Nanoman.ca

Nanoman's Company Support

Personal Computer Comparisons

In our experience, the vast majority of people would be better served by a UNIX computer than by a Microsoft or Apple computer. People considering switching between these three types of systems typically want to know what to expect from each, so we've written comparisons to help inform their decision.

For our comparisons, we've selected the criteria that we've been asked about most frequently. Our analyses are based on our professional experiences and knowledge.

Summary

If you absolutely must use hardware and/or software that matches all of the following criteria:

  • won't work natively on non-Microsoft systems
  • doesn't have a version for non-Microsoft systems
  • won't work through an emulator on non-Microsoft systems
  • doesn't have a non-Microsoft equivalent

... then you would probably need a Microsoft computer. We don't expect our customers to know if their hardware and/or software matches all of these criteria, so this is something we determine during our inspections.

If you require either of the following:

  • the full functionality of almost any modern Apple hardware
  • a computer that you can buy and start using immediately with minimal tailoring

... then you would probably need an Apple computer. Some customers have Apple hardware that they don't actually need to connect to their personal computers, so this is something we check during our inspections.

For everything else, you would probably be better served by a UNIX computer.

Comparisons

CriteriaMicrosoftAppleUNIX
Ethics More concerned with profit than anything else, Microsoft is reviled as one of the great evils of the computer industry. Microsoft has betrayed their users by collaborating with the NSA and possibly others. Microsoft has worked with the Chinese government to implement Internet censorship. Microsoft deliberately locks users into their own closed-source and proprietary systems. There are other ethical problems too. More concerned with profit than anything else. Apple has betrayed their users by collaborating with the NSA and possibly others. Apple knowingly deals with companies that are infamous for their child labour practices. Apple deliberately locks users into their own closed-source and proprietary systems. There are other ethical problems too. Generally excellent. For most UNIX developers, doing things "the correct way" takes precedent over profit.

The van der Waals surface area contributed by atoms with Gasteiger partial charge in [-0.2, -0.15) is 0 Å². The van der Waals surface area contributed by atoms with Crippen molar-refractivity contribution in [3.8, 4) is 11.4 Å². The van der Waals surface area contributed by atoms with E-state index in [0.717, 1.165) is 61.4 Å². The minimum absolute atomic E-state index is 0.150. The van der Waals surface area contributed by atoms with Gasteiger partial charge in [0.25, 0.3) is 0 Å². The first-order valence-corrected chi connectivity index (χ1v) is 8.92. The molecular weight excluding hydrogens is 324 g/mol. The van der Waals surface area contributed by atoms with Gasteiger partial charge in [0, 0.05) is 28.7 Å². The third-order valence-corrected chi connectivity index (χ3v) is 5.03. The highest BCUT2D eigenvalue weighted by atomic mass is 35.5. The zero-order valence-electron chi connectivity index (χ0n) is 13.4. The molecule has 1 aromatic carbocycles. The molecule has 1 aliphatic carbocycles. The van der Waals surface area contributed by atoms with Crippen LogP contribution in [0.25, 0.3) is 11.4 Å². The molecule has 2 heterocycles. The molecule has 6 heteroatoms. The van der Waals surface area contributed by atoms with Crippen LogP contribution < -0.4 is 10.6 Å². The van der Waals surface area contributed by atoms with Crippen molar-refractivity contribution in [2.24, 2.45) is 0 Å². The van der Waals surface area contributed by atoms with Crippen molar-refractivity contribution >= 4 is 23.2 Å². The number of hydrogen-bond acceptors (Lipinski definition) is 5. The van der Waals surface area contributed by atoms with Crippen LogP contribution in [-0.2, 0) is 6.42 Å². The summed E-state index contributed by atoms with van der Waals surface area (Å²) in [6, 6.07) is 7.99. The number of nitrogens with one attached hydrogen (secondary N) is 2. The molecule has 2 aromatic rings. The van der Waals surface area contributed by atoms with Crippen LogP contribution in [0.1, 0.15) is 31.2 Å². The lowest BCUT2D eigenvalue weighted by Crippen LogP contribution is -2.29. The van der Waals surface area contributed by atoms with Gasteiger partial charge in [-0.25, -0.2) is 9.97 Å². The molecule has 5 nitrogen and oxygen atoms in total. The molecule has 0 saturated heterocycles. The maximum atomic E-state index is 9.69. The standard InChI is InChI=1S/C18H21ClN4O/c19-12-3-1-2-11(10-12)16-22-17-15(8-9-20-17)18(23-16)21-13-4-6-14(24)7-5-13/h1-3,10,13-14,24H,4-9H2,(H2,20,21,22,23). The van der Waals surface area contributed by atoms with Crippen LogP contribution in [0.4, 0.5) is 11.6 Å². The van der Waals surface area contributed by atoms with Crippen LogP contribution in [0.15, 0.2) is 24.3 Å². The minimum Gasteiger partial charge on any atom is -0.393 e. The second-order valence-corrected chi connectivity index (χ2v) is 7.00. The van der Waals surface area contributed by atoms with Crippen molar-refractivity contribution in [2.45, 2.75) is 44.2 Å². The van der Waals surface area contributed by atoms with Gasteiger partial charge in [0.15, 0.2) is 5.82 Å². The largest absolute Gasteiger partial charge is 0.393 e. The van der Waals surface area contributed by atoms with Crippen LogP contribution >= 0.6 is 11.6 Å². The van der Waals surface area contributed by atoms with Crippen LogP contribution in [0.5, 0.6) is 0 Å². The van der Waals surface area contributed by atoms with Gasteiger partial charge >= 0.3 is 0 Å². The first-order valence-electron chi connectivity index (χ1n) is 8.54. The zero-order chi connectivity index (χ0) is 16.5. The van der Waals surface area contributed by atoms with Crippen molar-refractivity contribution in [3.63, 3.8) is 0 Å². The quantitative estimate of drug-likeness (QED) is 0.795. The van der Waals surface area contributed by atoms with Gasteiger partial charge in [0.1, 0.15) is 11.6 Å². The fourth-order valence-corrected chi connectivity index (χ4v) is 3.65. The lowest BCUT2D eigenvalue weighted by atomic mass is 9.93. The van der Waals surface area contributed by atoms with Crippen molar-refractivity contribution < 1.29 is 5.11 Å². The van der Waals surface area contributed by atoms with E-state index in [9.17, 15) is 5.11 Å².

Environmental Impact Due to excessive and compounding code bloat in Microsoft software, upgrading to a new version of their operating system sometimes forces you to replace your whole computer, even if the tasks you'll be performing will remain the same. This results in a lot of wasted hardware, packaging, et cetera. To upgrade to a new version of their operating system, Apple sometimes forces you to replace your whole computer, even if your hardware is capable of supporting it. This results in a lot of wasted hardware, packaging, et cetera. Their manufacturing process has become considerably less toxic, but has a lot of room for improvement. The need for hardware upgrades is relatively rare, and there are more environmentally friendly hardware manufacturers and suppliers available.
Security Closed-source and notoriously terrible. Security vulnerabilities are being discovered constantly, and it can take weeks or longer to patch them, mainly because Microsoft is the only company with access to their source code. Microsoft has been unwilling to publish transparency reports, and they collaborated with the NSA through the nefarious "PRISM" surveillance program. Closed-source, so you must assume it's bad. Apple has been unwilling to publish transparency reports, and they collaborated with the NSA through the nefarious "PRISM" surveillance program. Open-source and typically excellent.
Data Recovery If your data is stored in Microsoft's closed-source software, then you should expect that it won't survive major problems like bad sectors. Even under normal operating conditions, Microsoft's data storage formats occasionally become inexplicably corrupted, as any professional who has had to support Microsoft Outlook can attest. If you value your data, then don't store it in Microsoft software. Regardless, always ensure that you have backups. If your data is stored in Apple's closed-source software, then you should expect that it won't survive major problems like bad sectors. If you value your data, then don't store it in Apple software. Regardless, always ensure that you have backups. Generally good because it's open-source. Regardless, always ensure that you have backups.